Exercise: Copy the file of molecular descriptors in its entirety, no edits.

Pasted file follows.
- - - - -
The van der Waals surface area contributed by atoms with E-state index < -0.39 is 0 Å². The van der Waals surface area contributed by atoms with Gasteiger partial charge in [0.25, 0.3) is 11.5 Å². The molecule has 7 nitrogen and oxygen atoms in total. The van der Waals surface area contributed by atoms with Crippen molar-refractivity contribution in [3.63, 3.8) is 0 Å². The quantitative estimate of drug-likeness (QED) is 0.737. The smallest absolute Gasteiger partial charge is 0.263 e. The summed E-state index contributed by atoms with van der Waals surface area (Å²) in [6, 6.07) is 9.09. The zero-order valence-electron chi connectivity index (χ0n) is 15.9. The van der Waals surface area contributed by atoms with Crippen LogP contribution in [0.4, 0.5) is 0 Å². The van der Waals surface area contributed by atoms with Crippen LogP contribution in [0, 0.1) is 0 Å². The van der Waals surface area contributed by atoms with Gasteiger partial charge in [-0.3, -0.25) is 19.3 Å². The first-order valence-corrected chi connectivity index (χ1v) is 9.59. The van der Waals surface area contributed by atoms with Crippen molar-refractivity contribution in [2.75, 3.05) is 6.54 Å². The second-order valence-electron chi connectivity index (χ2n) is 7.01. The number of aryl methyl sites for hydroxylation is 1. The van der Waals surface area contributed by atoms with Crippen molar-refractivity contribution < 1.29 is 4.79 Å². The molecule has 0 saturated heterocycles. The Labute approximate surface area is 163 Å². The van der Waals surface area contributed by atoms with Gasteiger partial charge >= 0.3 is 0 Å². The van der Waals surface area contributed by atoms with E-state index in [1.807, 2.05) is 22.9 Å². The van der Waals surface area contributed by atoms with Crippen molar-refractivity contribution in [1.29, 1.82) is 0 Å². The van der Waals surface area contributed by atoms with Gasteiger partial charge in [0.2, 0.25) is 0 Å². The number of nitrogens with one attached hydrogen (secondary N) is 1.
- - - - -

The van der Waals surface area contributed by atoms with E-state index < -0.39 is 0 Å². The van der Waals surface area contributed by atoms with Gasteiger partial charge in [0.25, 0.3) is 11.5 Å². The molecule has 7 nitrogen and oxygen atoms in total. The van der Waals surface area contributed by atoms with Crippen molar-refractivity contribution in [3.63, 3.8) is 0 Å². The quantitative estimate of drug-likeness (QED) is 0.737. The smallest absolute Gasteiger partial charge is 0.263 e. The summed E-state index contributed by atoms with van der Waals surface area (Å²) in [6, 6.07) is 9.09. The zero-order valence-electron chi connectivity index (χ0n) is 15.9. The van der Waals surface area contributed by atoms with Crippen LogP contribution in [0.4, 0.5) is 0 Å². The van der Waals surface area contributed by atoms with Crippen LogP contribution in [0, 0.1) is 0 Å². The van der Waals surface area contributed by atoms with Gasteiger partial charge in [-0.3, -0.25) is 19.3 Å². The first-order valence-corrected chi connectivity index (χ1v) is 9.59. The van der Waals surface area contributed by atoms with Crippen molar-refractivity contribution in [2.75, 3.05) is 6.54 Å². The second-order valence-electron chi connectivity index (χ2n) is 7.01. The number of aryl methyl sites for hydroxylation is 1. The van der Waals surface area contributed by atoms with Crippen molar-refractivity contribution < 1.29 is 4.79 Å². The molecule has 0 saturated heterocycles. The Labute approximate surface area is 163 Å². The van der Waals surface area contributed by atoms with Gasteiger partial charge >= 0.3 is 0 Å². The van der Waals surface area contributed by atoms with E-state index in [1.807, 2.05) is 22.9 Å². The van der Waals surface area contributed by atoms with Crippen molar-refractivity contribution in [1.29, 1.82) is 0 Å². The van der Waals surface area contributed by atoms with Gasteiger partial charge in [0.2, 0.25) is 0 Å². The number of nitrogens with one attached hydrogen (secondary N) is 1.